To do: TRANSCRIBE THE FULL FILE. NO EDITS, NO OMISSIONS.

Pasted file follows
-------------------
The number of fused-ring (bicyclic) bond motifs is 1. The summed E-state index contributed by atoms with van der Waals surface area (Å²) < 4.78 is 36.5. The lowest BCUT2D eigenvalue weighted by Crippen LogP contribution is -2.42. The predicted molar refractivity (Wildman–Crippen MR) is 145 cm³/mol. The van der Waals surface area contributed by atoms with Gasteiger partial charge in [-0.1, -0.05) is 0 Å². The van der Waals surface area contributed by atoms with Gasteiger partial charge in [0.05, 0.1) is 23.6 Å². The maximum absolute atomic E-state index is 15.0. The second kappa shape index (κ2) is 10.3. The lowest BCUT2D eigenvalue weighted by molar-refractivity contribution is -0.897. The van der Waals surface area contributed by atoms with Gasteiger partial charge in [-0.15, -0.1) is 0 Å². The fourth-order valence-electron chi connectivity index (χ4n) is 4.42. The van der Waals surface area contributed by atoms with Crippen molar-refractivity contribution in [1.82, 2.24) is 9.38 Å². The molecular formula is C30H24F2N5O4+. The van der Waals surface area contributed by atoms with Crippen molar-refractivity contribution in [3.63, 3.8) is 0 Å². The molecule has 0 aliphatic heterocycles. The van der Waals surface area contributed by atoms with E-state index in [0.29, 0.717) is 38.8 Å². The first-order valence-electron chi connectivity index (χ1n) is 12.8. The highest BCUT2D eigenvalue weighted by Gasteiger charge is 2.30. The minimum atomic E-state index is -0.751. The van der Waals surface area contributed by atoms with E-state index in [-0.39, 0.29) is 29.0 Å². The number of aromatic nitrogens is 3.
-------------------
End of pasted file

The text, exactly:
The number of fused-ring (bicyclic) bond motifs is 1. The summed E-state index contributed by atoms with van der Waals surface area (Å²) < 4.78 is 36.5. The lowest BCUT2D eigenvalue weighted by Crippen LogP contribution is -2.42. The predicted molar refractivity (Wildman–Crippen MR) is 145 cm³/mol. The van der Waals surface area contributed by atoms with Gasteiger partial charge in [-0.1, -0.05) is 0 Å². The van der Waals surface area contributed by atoms with Gasteiger partial charge in [0.05, 0.1) is 23.6 Å². The maximum absolute atomic E-state index is 15.0. The second kappa shape index (κ2) is 10.3. The lowest BCUT2D eigenvalue weighted by molar-refractivity contribution is -0.897. The van der Waals surface area contributed by atoms with Gasteiger partial charge in [-0.15, -0.1) is 0 Å². The fourth-order valence-electron chi connectivity index (χ4n) is 4.42. The van der Waals surface area contributed by atoms with Crippen molar-refractivity contribution in [1.82, 2.24) is 9.38 Å². The molecular formula is C30H24F2N5O4+. The van der Waals surface area contributed by atoms with Crippen molar-refractivity contribution in [3.63, 3.8) is 0 Å². The molecule has 0 aliphatic heterocycles. The van der Waals surface area contributed by atoms with E-state index in [0.29, 0.717) is 38.8 Å². The first-order valence-electron chi connectivity index (χ1n) is 12.8. The highest BCUT2D eigenvalue weighted by Gasteiger charge is 2.30. The minimum atomic E-state index is -0.751. The van der Waals surface area contributed by atoms with E-state index in [-0.39, 0.29) is 29.0 Å². The number of aromatic nitrogens is 3.